Thursday, February 28, 2008

Tomorrow is Leap Day

Canyon Treefrog, Hyla arenicola. From Fred in Arizona.


Tomorrow, February 29, is Leap Day, the kick-off for the Year of the Frog, a recognition that on a planetary basis, frogs are at risk and that a major effort is needed to prevent mass anuran extinction.

In the late 1980s, reports of shocking amphibian declines, including losses of once huge populations and entire species, were coming from disparate parts of the world. By the early 1990s, herpetologists were creating organizations to monitor the declines, and discuss causes and measures. Suspected culprits were widescale habitat loss or disruption, egg and/or larval death due to excessive UVB from a thinning ozone layer, waterborne pesticides and other toxins, and introduced invasive animal and plant species. The most chilling development was the discovery that a fungus, Batrachochytrium dendrobatidis was spreading around the world. An early step in this pandemic was the intercontinental dissemination of African clawed frogs, Xenopus laevis, which since 1934 had been used in human pregnancy assays (Weldon, et al., 2004). These frogs were also, at least for a while, common in the aquarium trade, thus potentially introduced to any body of water within or near any city. The fungus is not picky, any frog will do, and once within native populations could be further spread by 9-year-old boys catching and releasing pets, the use of frogs as fishing bait, and who knows what else. The footwear of herpetologists, travelling from one far-flung site to another? The fungus inhabits the outer keratinized layers of the epidermis, and causes skin sloughing, ulcers, and rapid general decline in frogs (Berger et al., 1999), and deformation of oral disks in tadpoles (Fellers et al., 2001).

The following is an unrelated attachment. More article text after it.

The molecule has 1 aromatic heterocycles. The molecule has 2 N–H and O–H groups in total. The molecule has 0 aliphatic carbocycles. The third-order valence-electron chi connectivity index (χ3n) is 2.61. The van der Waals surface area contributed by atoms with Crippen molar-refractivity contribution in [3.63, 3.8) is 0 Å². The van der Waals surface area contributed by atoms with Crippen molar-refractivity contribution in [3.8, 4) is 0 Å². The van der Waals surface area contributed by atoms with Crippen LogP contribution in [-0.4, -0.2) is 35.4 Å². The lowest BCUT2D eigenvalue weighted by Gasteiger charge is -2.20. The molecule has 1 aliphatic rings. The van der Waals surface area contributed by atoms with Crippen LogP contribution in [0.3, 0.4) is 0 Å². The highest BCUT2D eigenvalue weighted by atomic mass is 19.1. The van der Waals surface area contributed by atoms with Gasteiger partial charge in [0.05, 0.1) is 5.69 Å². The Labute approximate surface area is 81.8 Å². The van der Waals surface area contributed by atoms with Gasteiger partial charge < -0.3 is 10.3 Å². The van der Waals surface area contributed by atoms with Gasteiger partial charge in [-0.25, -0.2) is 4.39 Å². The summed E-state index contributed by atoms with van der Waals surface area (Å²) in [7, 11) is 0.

Find out more about frogs and frog conservation at the Amphibian Specialist Group, and have a Happy Leap Day.

References

Berger L, R. Speare, A.D. Hyatt. 1999. Chytrid fungi and amphibian declines: overview, implications and future directions. In: Campbell A. (ed) Declines and disappearances of Australian frogs. Environment Australia: Canberra. 1999: 23-33.

Fellers, G.M., D.E. Green, and J.E. Longcore. 2001. Oral chytridiomycosis in the mountain yellow-Legged Frog (Rana muscosa). Copeia 2001: 945-953.

Weldon, C., L.H. du Preez, A.D. Hyatt, R. Muller, and R. Speare 2004. Origin of the amphibian chytrid fungus. Emerging Infectious Diseases 10: 2100-2105.


3 comments:

pookie said...

That has got to be the coolest photo of a froggie I've ever seen. He looks like how I feel. Thanks, Fred.

Hugh said...

Fred has the coolest critters at his place.

Thanks, Fred, and thanks, Pookie.

BerryBird said...

Thanks for posting about this, Hugh. I hadn't heard about Year of the Frog, so I'm off to do some reading.